My last entry was so emo I cringed re-reading it. Ugh. No, actually, scratch that. I mocked myself in my head for a little while, made poor widdle baby pouty faces at myself, and then I cringed. Poor you and your First World problems, Tawni. Poor you. Your life is so hard. Would you like some French cries with your wahhhmburger?

See how mean I am to me? I don’t feel that way when other people write. I like reading other people’s thoughts. I enjoy their writings, emo or otherwise, so I don’t understand why I’m harder on myself than I am on anyone in the whole wide world. I wish I could figure out how to knock that shit off, because it’s really harshing my mellow, Imaginary Reader.

But are middle-aged people even allowed to be emo? (Bonus: You can tell I’m middle-aged because I’m using the word “emo.”) I once knew a woman 5+ years older than me on Facebook who used to constantly post vague-bookish statuses that read like the pubescent poetry section from Seventeen Magazine, and I always thought upon reading them, Please don’t let me ever be the middle-aged lady posting emo statuses.

So I’ll do it here instead! Hahahahahahahahahahaha! *sobs*

As a person I enjoy recently said on Twitter:

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(Follow @MollySneed. She’s funny. You like funny.)

Because seriously. This site/blog feels so Dear Diary-ish and lame to me sometimes, and I get embarrassed and insecure. I used to just fucking write. I’d just shit the words out of my brain via keyboard and not worry about it. But now I do. I worry. I feel uncomfortable right now. And scared. I hate this.

I don’t know when or why I became self-conscious, but here it is, and it’s really starting to piss me off, so I’m writing, damn it. And I’m not going to take it down. I’M NOT.

I have never in my life cared what anyone thought of my creative output, and it’s stupid for me to start now. I’m getting back up on that old inner horse named FuckThem that I used to ride onto a stage when I played guitar and sang in bands. When I was the misfit kid in high school voted “Most Revolutionary” at the end of senior year. When I used to write a dumb piece like this, and post it, and move on. I am creative for me, and nobody else. That’s how creativity works, damn it. So away we go, FuckThem. Off into the motherfucking sunset with us, old girl.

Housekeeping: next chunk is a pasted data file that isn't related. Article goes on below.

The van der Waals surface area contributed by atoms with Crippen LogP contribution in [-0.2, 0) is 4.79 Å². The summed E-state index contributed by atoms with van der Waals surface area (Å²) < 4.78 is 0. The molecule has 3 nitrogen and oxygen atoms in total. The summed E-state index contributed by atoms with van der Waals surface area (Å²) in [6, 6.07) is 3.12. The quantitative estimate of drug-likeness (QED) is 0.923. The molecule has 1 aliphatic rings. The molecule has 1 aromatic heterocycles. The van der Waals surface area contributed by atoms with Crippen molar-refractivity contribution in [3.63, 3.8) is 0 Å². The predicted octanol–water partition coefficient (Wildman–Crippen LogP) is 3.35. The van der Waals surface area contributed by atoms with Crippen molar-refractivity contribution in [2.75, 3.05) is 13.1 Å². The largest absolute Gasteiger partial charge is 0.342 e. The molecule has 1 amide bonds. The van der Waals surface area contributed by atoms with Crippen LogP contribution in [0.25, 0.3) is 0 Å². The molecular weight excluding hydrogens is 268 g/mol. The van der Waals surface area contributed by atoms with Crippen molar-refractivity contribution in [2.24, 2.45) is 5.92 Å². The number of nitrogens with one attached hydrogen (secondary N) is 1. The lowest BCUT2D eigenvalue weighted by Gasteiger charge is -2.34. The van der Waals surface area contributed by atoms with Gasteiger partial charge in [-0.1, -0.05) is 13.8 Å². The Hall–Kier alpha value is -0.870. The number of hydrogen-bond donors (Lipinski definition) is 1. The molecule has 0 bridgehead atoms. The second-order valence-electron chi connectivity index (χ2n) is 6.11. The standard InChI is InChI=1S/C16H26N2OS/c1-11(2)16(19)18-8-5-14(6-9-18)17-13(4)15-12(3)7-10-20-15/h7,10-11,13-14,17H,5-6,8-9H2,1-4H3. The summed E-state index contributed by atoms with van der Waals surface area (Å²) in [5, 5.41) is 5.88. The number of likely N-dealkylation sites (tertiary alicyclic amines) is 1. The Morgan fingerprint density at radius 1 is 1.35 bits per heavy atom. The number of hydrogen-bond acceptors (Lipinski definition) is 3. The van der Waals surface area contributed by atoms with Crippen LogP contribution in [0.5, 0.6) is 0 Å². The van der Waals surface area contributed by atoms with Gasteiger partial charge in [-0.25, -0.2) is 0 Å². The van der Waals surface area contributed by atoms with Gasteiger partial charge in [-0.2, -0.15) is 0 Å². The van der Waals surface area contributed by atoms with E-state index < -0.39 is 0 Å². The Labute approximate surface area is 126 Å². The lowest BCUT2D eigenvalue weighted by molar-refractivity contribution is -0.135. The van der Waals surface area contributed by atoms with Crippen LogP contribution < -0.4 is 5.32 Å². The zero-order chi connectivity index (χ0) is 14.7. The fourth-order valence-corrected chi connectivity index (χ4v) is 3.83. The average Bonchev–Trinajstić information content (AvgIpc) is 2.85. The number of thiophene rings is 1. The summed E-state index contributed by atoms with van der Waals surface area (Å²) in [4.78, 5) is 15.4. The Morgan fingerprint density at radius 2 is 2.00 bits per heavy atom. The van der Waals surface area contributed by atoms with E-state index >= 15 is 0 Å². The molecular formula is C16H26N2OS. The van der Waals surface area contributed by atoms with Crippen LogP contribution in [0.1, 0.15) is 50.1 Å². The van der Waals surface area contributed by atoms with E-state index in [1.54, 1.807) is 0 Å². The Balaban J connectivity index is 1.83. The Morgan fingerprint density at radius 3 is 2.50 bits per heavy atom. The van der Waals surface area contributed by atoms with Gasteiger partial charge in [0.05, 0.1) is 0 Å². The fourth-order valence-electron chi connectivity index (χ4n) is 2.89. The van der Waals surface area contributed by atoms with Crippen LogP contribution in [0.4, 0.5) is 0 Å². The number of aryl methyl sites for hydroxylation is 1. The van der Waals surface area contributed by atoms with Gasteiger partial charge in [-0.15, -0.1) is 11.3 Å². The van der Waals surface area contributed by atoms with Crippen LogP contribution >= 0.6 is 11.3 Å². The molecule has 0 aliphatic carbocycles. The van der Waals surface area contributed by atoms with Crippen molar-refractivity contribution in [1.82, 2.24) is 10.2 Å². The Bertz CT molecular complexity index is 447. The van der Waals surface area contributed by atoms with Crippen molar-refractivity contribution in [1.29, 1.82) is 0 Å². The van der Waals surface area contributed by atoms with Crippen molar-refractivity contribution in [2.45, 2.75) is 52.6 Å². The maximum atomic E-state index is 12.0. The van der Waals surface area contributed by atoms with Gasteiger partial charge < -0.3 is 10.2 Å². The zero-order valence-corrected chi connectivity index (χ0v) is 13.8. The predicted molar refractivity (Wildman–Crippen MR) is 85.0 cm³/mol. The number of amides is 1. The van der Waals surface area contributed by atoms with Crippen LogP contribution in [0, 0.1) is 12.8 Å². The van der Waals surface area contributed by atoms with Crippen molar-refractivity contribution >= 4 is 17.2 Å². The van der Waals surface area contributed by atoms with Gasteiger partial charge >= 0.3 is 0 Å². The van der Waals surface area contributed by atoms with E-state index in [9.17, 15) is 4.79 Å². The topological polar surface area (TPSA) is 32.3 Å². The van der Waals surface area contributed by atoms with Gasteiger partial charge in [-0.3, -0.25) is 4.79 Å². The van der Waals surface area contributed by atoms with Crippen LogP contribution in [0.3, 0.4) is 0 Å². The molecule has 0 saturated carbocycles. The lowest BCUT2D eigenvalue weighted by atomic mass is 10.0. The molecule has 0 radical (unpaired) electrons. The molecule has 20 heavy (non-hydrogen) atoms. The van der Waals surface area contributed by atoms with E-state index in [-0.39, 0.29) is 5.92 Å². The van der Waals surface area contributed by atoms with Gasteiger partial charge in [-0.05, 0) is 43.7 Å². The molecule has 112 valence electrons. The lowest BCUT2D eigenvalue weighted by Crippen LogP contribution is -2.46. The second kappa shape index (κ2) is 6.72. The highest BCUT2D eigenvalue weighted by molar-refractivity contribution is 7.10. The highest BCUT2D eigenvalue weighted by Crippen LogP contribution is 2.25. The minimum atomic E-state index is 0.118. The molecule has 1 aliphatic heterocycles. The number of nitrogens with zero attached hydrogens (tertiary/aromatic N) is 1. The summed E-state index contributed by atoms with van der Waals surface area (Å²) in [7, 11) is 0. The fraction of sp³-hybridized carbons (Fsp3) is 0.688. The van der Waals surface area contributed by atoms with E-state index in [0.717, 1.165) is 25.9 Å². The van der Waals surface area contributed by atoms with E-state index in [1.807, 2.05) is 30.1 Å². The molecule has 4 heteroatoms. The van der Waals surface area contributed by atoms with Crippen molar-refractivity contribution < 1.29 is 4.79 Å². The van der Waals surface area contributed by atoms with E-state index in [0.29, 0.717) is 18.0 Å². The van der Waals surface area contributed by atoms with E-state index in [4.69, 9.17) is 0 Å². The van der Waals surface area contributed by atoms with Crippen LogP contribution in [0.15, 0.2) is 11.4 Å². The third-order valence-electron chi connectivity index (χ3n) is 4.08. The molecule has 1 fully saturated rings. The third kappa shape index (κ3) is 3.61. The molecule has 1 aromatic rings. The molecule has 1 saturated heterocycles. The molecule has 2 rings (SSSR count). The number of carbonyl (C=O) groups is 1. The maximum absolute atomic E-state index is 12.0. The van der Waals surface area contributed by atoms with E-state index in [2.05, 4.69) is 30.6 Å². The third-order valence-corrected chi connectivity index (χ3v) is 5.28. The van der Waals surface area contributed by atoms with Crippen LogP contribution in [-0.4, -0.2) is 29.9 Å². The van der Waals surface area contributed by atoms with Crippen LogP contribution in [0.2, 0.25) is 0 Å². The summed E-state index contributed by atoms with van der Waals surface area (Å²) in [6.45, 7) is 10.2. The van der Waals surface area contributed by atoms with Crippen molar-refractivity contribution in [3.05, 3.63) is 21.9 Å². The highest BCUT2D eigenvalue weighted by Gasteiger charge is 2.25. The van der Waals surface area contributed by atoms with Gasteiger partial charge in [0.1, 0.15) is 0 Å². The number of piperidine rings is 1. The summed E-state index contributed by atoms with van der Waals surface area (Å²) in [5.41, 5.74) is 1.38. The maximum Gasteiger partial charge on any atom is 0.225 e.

Oh, I’m not worrying about cursing anymore either. Did I mention that? I kind of tried to clean things up around here for a while, and it felt weird. False. I am not for polite company. Deal with it. Or don’t… no hard feelings. But I’m sassy. And I like my sass.

I recently got a bit too drunk after a wine tasting, because I have the alcohol/medication/drug tolerance of an 11-year-old girl (natural redhead), and I didn’t remember what I said the next day. I was horrified by this. I hate feeling out of control. Hate hate hate it.

When asked how I behaved whilst off my tits, which is always a not-humiliating-at-all question for a middle-aged woman to ask of the person who tucked her drunken ass into bed the night before, my husband said, “You seemed happy, funny, and every other word out of your mouth was ‘fuck’ or ‘fucking.'”

I was mortified at first. But then I thought about it, and I don’t know if my true self is happy or funny, but it sure as fuck has a potty mouth. So back to the docks with me.


I used to write songs for years in a city where my guy musician friends would tell me about how other guy musicians made fun of me and my simple little pop rock songs.

But I didn’t know how to write any other way, and most importantly, I wasn’t writing music for anyone else–I was getting things off my soul, and writing for me–so I didn’t care. I honestly didn’t. The songwriting was cathartic and came from my heart, and as long as I was being true to myself, I was proud of what I did. The end. No shame in the earnest game, man.

So I need to find that version of me again. To attempt this, I’m forcing myself to write every day.